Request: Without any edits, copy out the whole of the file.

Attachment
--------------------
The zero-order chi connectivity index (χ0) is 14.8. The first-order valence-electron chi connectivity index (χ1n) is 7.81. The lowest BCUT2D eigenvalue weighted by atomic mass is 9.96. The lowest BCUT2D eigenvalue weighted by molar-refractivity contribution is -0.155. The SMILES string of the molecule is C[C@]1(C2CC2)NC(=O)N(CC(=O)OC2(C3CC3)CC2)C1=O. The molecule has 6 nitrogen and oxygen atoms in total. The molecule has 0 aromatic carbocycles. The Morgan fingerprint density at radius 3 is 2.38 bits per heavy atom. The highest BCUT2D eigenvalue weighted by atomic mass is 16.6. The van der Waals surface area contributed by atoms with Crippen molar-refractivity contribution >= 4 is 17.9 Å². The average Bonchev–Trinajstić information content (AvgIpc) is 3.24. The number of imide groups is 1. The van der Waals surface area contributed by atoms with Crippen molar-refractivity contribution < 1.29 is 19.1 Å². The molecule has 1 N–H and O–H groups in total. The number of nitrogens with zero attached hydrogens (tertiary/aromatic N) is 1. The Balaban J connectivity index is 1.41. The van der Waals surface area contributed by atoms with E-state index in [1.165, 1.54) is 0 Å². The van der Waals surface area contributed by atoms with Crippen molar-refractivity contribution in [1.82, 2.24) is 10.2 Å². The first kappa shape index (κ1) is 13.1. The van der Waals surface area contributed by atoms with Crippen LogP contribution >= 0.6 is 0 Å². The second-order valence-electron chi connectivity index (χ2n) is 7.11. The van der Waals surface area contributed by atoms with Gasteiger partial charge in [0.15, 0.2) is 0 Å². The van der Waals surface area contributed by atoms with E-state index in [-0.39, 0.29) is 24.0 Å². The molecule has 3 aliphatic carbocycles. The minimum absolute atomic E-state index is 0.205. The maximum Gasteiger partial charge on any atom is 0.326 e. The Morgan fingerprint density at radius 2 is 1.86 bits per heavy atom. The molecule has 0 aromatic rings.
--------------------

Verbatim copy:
The zero-order chi connectivity index (χ0) is 14.8. The first-order valence-electron chi connectivity index (χ1n) is 7.81. The lowest BCUT2D eigenvalue weighted by atomic mass is 9.96. The lowest BCUT2D eigenvalue weighted by molar-refractivity contribution is -0.155. The SMILES string of the molecule is C[C@]1(C2CC2)NC(=O)N(CC(=O)OC2(C3CC3)CC2)C1=O. The molecule has 6 nitrogen and oxygen atoms in total. The molecule has 0 aromatic carbocycles. The Morgan fingerprint density at radius 3 is 2.38 bits per heavy atom. The highest BCUT2D eigenvalue weighted by atomic mass is 16.6. The van der Waals surface area contributed by atoms with Crippen molar-refractivity contribution >= 4 is 17.9 Å². The average Bonchev–Trinajstić information content (AvgIpc) is 3.24. The number of imide groups is 1. The van der Waals surface area contributed by atoms with Crippen molar-refractivity contribution < 1.29 is 19.1 Å². The molecule has 1 N–H and O–H groups in total. The number of nitrogens with zero attached hydrogens (tertiary/aromatic N) is 1. The Balaban J connectivity index is 1.41. The van der Waals surface area contributed by atoms with E-state index in [1.165, 1.54) is 0 Å². The van der Waals surface area contributed by atoms with Crippen molar-refractivity contribution in [1.82, 2.24) is 10.2 Å². The first kappa shape index (κ1) is 13.1. The van der Waals surface area contributed by atoms with Crippen LogP contribution >= 0.6 is 0 Å². The second-order valence-electron chi connectivity index (χ2n) is 7.11. The van der Waals surface area contributed by atoms with Gasteiger partial charge in [0.15, 0.2) is 0 Å². The van der Waals surface area contributed by atoms with E-state index in [-0.39, 0.29) is 24.0 Å². The molecule has 3 aliphatic carbocycles. The minimum absolute atomic E-state index is 0.205. The maximum Gasteiger partial charge on any atom is 0.326 e. The Morgan fingerprint density at radius 2 is 1.86 bits per heavy atom. The molecule has 0 aromatic rings.